Innovative gaming takes the back seat
Simple ideas have always gone a long way before. Not so long ago it was feasible for the solitary coder with a good idea to produce a game worthy of our time. Examples? Pong, Asteroids, Tetris... I have not seen a game with the same fresh thinking for some time now, with so many reworked FPS's released, with Electronic Arts throwing the same game out year after year with a new number stapled to the end of the name. This has become the death of the innovative idea. The consumer will no longer look at a game unless it offers HDR, life-like physics, groundbreaking lip-sync (or if the game is of a highly controversial nature).
Now, without being hypocrtical I loved Half Life 2. The physics engine was incredible, the level of thought and detail gleamed through City 17. I also loved The Eldar Scrolls IV: Oblivion, which was, without a doubt, the prettiest game I have played since Far Cry. This doesn't mean I am against these uber-games but I do feel a sense of mourning that classic gaming ideas no longer reach the full gaming medium they deserve, merely inhabiting a Java Applet window somewhere on the internet. Maybe the times have changed? The internet offers everyone the opportunity to voice their opinion and expose their work (among other things it seems) to others. Maybe innovative gaming ideas no longer reach the consoles because they linger on one of the many websites that reduce productivity by 137%.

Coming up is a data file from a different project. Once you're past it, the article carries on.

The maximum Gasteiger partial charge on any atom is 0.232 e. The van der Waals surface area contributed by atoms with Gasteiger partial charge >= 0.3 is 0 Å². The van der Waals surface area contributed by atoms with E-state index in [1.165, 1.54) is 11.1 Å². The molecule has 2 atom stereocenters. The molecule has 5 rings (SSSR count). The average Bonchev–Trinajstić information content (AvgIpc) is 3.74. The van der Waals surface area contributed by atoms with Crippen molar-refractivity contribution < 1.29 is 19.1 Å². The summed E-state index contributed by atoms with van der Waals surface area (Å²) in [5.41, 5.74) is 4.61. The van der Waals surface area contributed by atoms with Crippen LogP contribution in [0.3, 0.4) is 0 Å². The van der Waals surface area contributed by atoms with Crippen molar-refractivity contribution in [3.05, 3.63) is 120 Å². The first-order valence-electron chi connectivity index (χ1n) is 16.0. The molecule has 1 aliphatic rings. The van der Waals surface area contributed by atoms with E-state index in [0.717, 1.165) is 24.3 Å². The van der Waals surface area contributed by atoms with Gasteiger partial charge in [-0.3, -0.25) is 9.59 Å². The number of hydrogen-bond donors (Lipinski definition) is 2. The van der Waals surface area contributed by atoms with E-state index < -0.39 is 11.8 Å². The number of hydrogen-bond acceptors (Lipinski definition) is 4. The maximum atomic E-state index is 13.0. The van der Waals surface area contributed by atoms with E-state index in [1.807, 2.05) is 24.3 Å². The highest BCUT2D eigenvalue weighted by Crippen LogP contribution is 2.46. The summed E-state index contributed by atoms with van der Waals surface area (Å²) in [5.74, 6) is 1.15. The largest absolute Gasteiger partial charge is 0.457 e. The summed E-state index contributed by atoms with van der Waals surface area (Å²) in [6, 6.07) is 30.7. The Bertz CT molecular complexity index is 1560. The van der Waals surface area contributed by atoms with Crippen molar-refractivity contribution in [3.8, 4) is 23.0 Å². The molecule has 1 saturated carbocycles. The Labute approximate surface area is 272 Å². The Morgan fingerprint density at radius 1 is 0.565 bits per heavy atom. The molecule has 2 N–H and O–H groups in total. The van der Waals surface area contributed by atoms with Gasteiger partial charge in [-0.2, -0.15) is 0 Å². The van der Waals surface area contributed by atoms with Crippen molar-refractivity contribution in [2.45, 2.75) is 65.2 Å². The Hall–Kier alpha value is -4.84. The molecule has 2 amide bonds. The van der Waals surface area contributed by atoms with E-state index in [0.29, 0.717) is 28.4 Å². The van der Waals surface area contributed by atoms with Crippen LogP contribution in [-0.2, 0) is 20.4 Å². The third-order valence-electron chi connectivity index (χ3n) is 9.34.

It is possible that simple games no longer exist in full commercial glory. Although, having played the Constantine game I feel Tetris would give it a run for it's money in terms of simplicity. Times are a changing. We seem to only want games that offer as much realism as possible (graphically obviously) and i'm sure both Ati and Nvidea have no objections; this situation allows them to continue releasing cards of increasingly large model numbers with more grunt, more pixel pipelines, more memory, more clockspeed, more money, more money money money money!
Let's just hope that the next great gaming idea doesn't go dismissed because "i could never get it anywhere". After all, the YetiSports of yester-year resulted in Britain's lowest ever productivity (or so I assume) so maybe innovative gaming hasn't disappeared? Merely relocated to the most available medium.
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